Fish skin crackling and shell curry sauce: 4 fin-to-gill cooking ideas to use every scrap of seafood

The nose-to-tail and root-to-fruit movements have helped us to reduce our meat, fruit and veg food waste in recent years and we’re aware of checking the fish we buy is sustainably sourced. But do you know how to use up the odds and ends of seafood? Emily Gussin tackles zero-waste fish cookery at home – with tips from chefs and her own easy-to-follow recipes. It’s time to get fin-to-gill savvy…

Fish skin crackling and shell curry sauce: 4 fin-to-gill cooking ideas to use every scrap of seafood
We love crispy fish skin crackling

As a nation, we reach for supermarket packaged fillets of fish as standard. We’re squeamish about bones and not confident cooking seafood. This reliance on a few varieties sold as neat fillets has created a gulf between what’s on our plates and the creature it came from – fillets usually make up only around 50 per cent of a fish. The good news is, it’s easy to use every part, including the skin, head and bones – and there’s a lot of reward when you do.

The fin-to-gill approach

Nose-to-tail meat cookery is commonplace in restaurants now but there are chefs doing similar things with fish. Rich Toogood, chef-owner of Prawn On The Lawn in Cornwall and London, says the best place to start is making stock: “If you’re using fish in a paella or anything needing stock, ask for the heads and bones from the fish you’ve bought.” You can also freeze those bits to make stock later. It’s the same with shellfish: “Don’t throw away shells,” Toogood says. “They add loads of flavour to stocks and sauces.”

“A whole fish on a barbecue is near unbeatable,” says Lasse Petersen, executive chef of Llewelyn’s in south London. “For no waste it’s best to cook whole fish.” To remove the fear of under or overcooking, he suggests you “invest in a thermometer, cook the fish until it reaches 40°C, then give it a brief rest until it reaches 50°C”. Once it’s cooked, you can find all the scraps of meat in the head and between the bones (use them for croquettes, below), while the bones and heads can be used for stock or a stew.

A bigger challenge

If you fancy going to the next level, Toogood recommends cooking with larger fish heads, such as cod: “They have a huge amount of meat on the collars – the part just behind the head, which is usually thrown away. These can be treated like ribs you get from beef or pork and are great when floured and fried with crispy chilli oil or a BBQ glaze. Or, if you’re feeling brave, go for the whole cod’s head. There’s a huge amount of meat on it and, oven roasted with herbs and spices, it’s pretty special.”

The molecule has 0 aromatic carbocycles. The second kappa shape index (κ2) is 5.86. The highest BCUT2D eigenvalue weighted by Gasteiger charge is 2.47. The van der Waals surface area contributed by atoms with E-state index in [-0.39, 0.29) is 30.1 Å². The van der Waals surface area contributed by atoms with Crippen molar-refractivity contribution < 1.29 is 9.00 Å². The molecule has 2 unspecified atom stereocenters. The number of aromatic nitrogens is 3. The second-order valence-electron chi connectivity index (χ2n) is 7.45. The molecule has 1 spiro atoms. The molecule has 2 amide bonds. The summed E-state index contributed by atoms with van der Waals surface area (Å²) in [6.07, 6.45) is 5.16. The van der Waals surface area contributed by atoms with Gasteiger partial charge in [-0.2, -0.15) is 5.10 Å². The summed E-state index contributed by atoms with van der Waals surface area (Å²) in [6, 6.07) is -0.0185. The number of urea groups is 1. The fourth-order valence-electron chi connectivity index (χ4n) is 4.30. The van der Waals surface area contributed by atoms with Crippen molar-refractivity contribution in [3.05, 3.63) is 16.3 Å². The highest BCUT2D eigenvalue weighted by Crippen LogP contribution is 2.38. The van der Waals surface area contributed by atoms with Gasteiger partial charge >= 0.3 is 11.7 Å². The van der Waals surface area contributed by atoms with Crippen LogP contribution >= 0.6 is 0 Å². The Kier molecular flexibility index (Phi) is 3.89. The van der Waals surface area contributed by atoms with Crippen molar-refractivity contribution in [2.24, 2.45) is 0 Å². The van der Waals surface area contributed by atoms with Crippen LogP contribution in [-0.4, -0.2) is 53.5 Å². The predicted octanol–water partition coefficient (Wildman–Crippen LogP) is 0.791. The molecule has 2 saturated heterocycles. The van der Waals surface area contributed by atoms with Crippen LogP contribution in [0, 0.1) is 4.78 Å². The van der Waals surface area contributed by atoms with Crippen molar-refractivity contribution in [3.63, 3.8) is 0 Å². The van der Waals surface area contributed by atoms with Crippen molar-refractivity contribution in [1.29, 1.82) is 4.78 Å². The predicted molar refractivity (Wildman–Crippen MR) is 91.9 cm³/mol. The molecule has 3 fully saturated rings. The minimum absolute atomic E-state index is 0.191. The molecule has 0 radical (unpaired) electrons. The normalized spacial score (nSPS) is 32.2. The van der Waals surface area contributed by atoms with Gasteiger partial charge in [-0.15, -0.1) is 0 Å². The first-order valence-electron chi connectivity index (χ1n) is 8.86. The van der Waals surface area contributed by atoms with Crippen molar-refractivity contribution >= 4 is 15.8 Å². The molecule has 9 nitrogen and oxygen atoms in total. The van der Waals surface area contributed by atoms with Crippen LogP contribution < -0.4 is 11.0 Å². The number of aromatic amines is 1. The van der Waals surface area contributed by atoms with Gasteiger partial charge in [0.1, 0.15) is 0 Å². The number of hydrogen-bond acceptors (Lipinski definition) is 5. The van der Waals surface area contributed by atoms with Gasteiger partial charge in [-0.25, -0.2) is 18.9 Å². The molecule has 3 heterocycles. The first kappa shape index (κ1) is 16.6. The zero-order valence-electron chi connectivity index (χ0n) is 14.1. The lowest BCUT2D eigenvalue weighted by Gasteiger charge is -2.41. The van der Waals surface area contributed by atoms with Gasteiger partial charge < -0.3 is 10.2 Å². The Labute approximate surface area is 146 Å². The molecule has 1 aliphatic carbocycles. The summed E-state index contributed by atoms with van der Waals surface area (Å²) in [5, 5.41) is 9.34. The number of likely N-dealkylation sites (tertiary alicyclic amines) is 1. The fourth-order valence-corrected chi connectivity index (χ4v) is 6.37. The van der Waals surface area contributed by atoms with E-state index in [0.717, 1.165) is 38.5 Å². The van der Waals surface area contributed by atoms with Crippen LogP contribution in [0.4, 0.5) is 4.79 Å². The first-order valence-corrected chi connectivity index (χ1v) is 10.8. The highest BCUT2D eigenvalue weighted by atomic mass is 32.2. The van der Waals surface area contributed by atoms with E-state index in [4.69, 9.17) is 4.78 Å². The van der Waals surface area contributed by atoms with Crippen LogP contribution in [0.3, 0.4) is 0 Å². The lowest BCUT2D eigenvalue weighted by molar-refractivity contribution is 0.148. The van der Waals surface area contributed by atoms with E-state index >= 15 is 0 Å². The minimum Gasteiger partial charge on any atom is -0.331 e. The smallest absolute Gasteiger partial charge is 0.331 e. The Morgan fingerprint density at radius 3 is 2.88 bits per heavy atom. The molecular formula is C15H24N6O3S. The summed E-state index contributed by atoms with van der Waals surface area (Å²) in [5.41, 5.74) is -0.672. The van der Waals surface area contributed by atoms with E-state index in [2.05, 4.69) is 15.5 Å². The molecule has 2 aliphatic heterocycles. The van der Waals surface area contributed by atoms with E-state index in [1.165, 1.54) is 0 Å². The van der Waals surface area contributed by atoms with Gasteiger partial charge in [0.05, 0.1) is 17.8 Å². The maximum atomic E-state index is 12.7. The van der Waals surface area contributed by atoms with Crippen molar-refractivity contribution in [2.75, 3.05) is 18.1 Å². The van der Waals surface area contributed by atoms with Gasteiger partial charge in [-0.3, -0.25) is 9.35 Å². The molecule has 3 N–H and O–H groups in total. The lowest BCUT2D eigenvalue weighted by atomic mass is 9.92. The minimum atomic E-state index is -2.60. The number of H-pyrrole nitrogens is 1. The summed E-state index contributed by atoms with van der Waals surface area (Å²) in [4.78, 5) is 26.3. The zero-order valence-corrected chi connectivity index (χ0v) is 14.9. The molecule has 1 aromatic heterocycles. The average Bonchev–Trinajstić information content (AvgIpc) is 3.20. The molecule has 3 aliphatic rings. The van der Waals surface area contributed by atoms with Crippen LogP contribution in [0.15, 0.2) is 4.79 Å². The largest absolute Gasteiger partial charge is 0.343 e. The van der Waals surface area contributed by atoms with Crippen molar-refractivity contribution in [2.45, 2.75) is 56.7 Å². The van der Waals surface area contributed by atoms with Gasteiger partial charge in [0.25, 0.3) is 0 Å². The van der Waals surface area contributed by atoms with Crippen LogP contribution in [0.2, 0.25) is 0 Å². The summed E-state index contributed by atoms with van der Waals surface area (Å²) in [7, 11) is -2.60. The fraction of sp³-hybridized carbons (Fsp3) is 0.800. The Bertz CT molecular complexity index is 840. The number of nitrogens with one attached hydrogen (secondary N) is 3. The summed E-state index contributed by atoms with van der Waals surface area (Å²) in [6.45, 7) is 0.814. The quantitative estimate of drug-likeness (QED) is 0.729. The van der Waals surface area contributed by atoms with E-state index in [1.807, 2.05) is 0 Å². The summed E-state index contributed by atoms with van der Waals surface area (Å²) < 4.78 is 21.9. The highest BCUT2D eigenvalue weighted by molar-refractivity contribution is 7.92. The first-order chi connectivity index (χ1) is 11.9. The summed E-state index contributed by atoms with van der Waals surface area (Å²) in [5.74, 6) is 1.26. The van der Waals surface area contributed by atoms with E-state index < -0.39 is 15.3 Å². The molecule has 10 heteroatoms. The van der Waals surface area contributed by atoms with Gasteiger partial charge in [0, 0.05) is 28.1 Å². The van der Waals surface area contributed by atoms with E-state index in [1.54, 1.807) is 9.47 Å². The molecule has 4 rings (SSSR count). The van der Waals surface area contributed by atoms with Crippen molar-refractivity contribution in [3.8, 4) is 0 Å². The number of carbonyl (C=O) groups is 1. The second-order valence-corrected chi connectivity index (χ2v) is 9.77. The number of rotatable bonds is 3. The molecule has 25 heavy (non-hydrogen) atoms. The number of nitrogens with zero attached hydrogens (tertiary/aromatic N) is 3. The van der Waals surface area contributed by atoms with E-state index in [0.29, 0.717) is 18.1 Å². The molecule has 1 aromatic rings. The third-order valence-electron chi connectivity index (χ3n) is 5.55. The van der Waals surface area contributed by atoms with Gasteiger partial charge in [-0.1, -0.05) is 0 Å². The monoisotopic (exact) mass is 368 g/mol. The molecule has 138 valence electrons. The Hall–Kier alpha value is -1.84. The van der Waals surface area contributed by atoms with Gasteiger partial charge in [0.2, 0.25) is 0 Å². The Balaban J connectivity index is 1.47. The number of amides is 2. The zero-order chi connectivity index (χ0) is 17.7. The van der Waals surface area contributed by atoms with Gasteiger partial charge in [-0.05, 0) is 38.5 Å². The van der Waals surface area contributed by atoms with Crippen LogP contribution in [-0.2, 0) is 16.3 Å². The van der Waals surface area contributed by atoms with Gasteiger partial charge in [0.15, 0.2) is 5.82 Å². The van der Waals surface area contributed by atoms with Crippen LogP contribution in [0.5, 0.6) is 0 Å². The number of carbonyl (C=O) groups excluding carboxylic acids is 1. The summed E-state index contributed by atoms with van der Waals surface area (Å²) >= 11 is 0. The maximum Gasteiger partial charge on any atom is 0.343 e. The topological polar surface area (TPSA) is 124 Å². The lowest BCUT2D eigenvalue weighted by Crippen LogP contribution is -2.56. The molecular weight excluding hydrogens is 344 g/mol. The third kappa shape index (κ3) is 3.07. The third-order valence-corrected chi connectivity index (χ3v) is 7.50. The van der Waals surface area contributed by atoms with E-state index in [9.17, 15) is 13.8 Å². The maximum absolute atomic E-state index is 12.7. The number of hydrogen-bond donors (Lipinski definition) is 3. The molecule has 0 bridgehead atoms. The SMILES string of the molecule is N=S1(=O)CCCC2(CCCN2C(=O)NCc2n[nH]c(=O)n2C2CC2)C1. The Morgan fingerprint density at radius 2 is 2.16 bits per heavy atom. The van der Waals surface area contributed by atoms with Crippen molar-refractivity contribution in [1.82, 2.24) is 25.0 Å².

Fin-to-gill cookery is second nature to Masaki Sugisaki, executive chef at Dinings SW3 in London, thanks to his upbringing in Japan. He loves to use whole squid or cuttlefish. “There’s so much we can do with the internal organs. I like to cure them with salt overnight, then wash off the salt and marinate in sake for an hour. Then I scrape the brown bits out with a spoon and use it in a sauce – it has so much more umami flavour than the flesh!”

Not ready for that? Here’s a more entry-level tip: when you buy fish fillets, keep the skin. Try our crispy skin crackling, below – it’s a simple way to reduce waste and gives you a five-star snack.

You know it makes sense

Buying whole, sustainable fish and seafood is good in so many ways. As Petersen says, “We need to support fishmongers and dayboat fishermen in the same way we’ve got behind high-welfare butchers and farmers.” Plus, using every scrap stretches your meals further, making sustainable choices more affordable. And of course, it means you’re getting the most flavour and nutrition from your fish.

How do I know what’s sustainable?

Speak to your fishmonger about which local fish are in season and how best to cook them. Or check out the MCS Good Fish Guide for up-to-date information on the best choices. For more info, read our guide to buying sustainable fish.

4 simple recipes to start your zero-waste fish journey

Fish scrap croquettes
These herby croquettes filled with fluffy mashed potato and surrounded by a crisp breadcrumb coating are the perfect vehicle for any scraps of fish you have left over from trimming fillets or filleting whole fish. You could also use leftover cooked fish. However you make them, they’re just the thing to serve with a chilled glass of white in the garden with friends.

Fish scrap croquettes

Fish and chips with no-waste shell curry sauce
Upgrade your Friday night with a very special curry sauce. Using leftover crustacean shells to make a stock, then enriching it with cream and butter gives an intense sauce any fancy French restaurant would be proud of – never mind your local chippy.

Fish and chips with no-waste shell curry sauce

Crispy fish skin crackling
If you love pork crackling, crispy chicken skin or even seaweed thins, you’ll love our fishy crisps. These salty crackers are great as a snack or you can crumble them up as a seasoning or garnish.

Crispy fish skin crackling

Spicy tomato fish stew
Soul-nourishing, spicy and tangy, this stew has a smooth, creamy broth base with chunks of tomato and fish. Like the classic French recipe, bouillabaisse, it uses all of the fish to bring depth of flavour, with the fillets added at the end.

Spicy tomato fish stew

Discover more sustainable recipes, including a sweet syrup made from strawberry tops to drizzle over desserts…

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